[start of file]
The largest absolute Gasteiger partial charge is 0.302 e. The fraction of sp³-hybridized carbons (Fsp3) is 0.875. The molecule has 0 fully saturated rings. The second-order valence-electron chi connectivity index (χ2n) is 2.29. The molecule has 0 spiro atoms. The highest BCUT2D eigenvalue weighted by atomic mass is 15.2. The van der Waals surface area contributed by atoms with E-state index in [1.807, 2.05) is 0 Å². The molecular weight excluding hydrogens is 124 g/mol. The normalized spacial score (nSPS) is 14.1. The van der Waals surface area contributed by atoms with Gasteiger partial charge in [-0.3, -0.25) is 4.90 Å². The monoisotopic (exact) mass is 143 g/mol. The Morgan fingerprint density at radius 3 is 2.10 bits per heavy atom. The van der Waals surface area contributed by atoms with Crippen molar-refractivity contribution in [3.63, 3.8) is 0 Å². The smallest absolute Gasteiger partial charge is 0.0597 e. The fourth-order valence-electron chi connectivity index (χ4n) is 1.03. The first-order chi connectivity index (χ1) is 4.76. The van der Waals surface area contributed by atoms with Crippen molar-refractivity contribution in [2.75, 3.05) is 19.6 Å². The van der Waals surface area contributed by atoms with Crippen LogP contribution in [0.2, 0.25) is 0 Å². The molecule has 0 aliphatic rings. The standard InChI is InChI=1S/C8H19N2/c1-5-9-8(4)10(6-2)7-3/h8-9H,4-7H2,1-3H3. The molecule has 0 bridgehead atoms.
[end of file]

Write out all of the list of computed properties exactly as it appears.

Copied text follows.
The largest absolute Gasteiger partial charge is 0.302 e. The fraction of sp³-hybridized carbons (Fsp3) is 0.875. The molecule has 0 fully saturated rings. The second-order valence-electron chi connectivity index (χ2n) is 2.29. The molecule has 0 spiro atoms. The highest BCUT2D eigenvalue weighted by atomic mass is 15.2. The van der Waals surface area contributed by atoms with E-state index in [1.807, 2.05) is 0 Å². The molecular weight excluding hydrogens is 124 g/mol. The normalized spacial score (nSPS) is 14.1. The van der Waals surface area contributed by atoms with Gasteiger partial charge in [-0.3, -0.25) is 4.90 Å². The monoisotopic (exact) mass is 143 g/mol. The Morgan fingerprint density at radius 3 is 2.10 bits per heavy atom. The van der Waals surface area contributed by atoms with Crippen molar-refractivity contribution in [3.63, 3.8) is 0 Å². The smallest absolute Gasteiger partial charge is 0.0597 e. The fourth-order valence-electron chi connectivity index (χ4n) is 1.03. The first-order chi connectivity index (χ1) is 4.76. The van der Waals surface area contributed by atoms with Crippen molar-refractivity contribution in [2.75, 3.05) is 19.6 Å². The van der Waals surface area contributed by atoms with Crippen LogP contribution in [0.2, 0.25) is 0 Å². The molecule has 0 aliphatic rings. The standard InChI is InChI=1S/C8H19N2/c1-5-9-8(4)10(6-2)7-3/h8-9H,4-7H2,1-3H3. The molecule has 0 bridgehead atoms.